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Cell Cycle. 2008 Aug 15;7(16):2466-71. Epub 2008 Aug 18.

Targeting the eIF4F translation initiation complex for cancer therapy.

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Lilly Research Laboratories, Cancer Growth and Translational Genetics, Eli Lilly and Company, Indianapolis, Indiana46285, USA.


In multiple human cancers, the function of the eukaryotic translation initiation factor 4E (eIF4E) is elevated and directly related to disease progression. Overexpression or hyperactivation of eIF4E in experimental models can drive cellular transformation and malignant progression. Elevated eIF4E function triggers enhanced assembly of the eIF4F translation initiation complex and thereby drives cap-dependent translation. Though all capped mRNAs require eIF4F for translation, a pool of mRNAs are exceptionally dependent on elevated eIF4F activity for translation and are thereby selectively and disproportionately affected by altered eIF4F activity. These mRNAs encode proteins that play significant roles in all aspects of malignancy including angiogenesis factors (VEGF, FGF-2), onco-proteins (c-myc, cyclin D1, ODC), pro-survival proteins (survivin, BCL-2) and proteins involved in tumor invasion and metastasis (MMP-9, heparanase). Recent advances in targeting the eIF4F complex have highlighted the role for this complex in tumor cell survival and angiogenesis and have illuminated the enhanced susceptibility of the tumor cells to inhibition of the eIF4F complex. These studies have demonstrated the attractiveness and plausibility of targeting eIF4E and the eIF4F translation initiation complex for cancer therapy and have prompted the advance of the first eIF4E-specific therapy to the clinic.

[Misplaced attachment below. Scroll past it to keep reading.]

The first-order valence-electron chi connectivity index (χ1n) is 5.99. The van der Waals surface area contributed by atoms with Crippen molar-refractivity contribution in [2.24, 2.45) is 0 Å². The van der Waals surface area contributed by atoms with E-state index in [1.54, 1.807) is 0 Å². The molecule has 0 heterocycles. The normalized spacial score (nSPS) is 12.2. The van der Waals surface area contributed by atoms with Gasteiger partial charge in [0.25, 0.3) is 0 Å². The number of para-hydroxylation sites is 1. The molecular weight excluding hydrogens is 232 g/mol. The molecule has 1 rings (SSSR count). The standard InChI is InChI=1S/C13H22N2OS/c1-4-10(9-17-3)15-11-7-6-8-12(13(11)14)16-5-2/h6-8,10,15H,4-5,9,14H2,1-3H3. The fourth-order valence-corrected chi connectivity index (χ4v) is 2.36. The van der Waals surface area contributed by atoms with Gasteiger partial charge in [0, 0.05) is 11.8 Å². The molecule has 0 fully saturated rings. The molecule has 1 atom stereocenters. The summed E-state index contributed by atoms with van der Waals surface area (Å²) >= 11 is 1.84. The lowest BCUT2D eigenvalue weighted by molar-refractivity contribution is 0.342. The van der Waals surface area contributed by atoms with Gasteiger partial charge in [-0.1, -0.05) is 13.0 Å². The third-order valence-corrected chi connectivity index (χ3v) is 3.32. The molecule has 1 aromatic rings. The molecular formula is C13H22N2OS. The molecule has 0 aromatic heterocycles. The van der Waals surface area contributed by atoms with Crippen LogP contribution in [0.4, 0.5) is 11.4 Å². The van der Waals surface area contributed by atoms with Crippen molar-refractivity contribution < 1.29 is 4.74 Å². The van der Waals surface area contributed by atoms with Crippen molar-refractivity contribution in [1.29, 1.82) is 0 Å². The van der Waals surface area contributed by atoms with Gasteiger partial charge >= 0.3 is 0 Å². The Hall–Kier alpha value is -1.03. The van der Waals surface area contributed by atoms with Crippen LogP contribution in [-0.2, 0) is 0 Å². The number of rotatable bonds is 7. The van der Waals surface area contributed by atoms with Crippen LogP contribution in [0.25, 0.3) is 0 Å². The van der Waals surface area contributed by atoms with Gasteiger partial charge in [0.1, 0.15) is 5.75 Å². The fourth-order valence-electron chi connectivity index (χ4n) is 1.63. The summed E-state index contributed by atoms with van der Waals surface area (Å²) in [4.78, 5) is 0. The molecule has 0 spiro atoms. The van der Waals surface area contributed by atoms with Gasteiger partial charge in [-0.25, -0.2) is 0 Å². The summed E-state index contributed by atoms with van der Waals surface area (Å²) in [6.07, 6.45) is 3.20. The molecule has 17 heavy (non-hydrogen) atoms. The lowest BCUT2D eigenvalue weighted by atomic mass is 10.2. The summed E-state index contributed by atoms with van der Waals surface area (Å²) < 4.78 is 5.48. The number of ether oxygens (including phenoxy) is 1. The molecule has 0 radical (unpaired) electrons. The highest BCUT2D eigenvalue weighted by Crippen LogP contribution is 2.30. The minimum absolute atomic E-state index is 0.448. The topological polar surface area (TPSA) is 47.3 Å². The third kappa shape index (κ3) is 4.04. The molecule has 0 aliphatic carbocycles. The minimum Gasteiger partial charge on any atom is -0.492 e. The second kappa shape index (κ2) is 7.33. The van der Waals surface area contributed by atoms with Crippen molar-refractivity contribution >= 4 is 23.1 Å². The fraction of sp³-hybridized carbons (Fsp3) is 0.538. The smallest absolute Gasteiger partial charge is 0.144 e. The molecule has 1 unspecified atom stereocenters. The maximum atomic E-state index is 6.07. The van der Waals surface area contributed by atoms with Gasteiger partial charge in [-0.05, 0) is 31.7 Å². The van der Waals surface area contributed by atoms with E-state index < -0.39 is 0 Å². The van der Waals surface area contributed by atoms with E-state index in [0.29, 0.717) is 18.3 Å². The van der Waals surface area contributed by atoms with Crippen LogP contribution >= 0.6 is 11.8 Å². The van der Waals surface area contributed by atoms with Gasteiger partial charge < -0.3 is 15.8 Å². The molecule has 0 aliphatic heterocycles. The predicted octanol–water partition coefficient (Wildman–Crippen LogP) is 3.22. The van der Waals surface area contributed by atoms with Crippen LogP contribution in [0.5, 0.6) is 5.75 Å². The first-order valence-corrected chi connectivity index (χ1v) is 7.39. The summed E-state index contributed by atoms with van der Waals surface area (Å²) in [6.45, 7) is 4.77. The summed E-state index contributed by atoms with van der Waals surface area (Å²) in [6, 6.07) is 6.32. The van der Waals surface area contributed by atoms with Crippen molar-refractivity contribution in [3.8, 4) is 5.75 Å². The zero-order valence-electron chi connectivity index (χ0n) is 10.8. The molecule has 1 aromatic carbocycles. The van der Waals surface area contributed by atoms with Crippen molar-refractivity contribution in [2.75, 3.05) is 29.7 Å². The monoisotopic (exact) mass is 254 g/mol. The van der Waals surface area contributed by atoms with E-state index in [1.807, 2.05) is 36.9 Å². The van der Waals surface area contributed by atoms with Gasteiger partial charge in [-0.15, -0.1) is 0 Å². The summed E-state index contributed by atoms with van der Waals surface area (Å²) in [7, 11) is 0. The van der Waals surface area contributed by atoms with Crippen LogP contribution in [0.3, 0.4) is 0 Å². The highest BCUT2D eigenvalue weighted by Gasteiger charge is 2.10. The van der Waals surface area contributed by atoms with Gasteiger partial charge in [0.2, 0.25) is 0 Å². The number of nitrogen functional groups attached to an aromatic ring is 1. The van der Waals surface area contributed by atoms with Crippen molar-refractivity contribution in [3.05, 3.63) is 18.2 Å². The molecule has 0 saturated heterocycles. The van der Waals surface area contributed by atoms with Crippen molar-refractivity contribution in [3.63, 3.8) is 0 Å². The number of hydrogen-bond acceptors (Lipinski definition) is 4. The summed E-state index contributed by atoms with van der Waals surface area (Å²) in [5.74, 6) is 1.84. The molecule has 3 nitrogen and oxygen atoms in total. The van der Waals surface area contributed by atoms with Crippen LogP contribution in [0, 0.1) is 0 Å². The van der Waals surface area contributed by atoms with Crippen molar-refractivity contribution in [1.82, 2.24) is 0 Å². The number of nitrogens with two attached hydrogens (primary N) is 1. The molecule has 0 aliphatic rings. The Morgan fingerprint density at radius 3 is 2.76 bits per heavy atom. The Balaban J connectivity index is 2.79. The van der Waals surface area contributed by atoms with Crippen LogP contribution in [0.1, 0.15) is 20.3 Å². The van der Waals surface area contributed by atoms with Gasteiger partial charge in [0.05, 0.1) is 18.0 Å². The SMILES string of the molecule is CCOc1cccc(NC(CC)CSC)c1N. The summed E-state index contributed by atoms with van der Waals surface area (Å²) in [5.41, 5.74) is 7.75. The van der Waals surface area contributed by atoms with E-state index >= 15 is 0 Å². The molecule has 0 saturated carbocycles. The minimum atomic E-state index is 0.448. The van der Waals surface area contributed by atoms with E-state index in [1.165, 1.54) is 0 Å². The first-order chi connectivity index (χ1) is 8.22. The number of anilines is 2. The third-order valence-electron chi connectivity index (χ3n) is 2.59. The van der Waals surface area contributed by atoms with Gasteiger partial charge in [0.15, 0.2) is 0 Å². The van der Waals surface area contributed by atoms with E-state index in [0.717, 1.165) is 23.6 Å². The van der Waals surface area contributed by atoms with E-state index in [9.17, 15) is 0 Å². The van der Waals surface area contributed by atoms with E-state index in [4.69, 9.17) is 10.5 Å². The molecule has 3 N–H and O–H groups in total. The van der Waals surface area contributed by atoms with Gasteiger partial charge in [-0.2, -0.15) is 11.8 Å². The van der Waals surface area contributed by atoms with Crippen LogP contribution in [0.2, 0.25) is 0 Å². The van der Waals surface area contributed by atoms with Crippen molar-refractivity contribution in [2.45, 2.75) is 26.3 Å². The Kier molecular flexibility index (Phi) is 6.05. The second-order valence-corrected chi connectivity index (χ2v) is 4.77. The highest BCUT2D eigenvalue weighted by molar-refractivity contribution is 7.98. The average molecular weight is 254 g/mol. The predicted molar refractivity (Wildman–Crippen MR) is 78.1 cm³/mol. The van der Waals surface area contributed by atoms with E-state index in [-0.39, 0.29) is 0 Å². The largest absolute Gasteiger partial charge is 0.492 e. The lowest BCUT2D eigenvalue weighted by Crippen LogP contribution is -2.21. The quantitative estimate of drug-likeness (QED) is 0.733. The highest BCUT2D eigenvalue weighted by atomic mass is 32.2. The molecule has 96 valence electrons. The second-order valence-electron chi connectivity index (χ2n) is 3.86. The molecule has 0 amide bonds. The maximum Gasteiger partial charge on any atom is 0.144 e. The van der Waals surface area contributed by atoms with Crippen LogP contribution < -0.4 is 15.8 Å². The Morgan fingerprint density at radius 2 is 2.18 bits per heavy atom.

[Indexed for MEDLINE]

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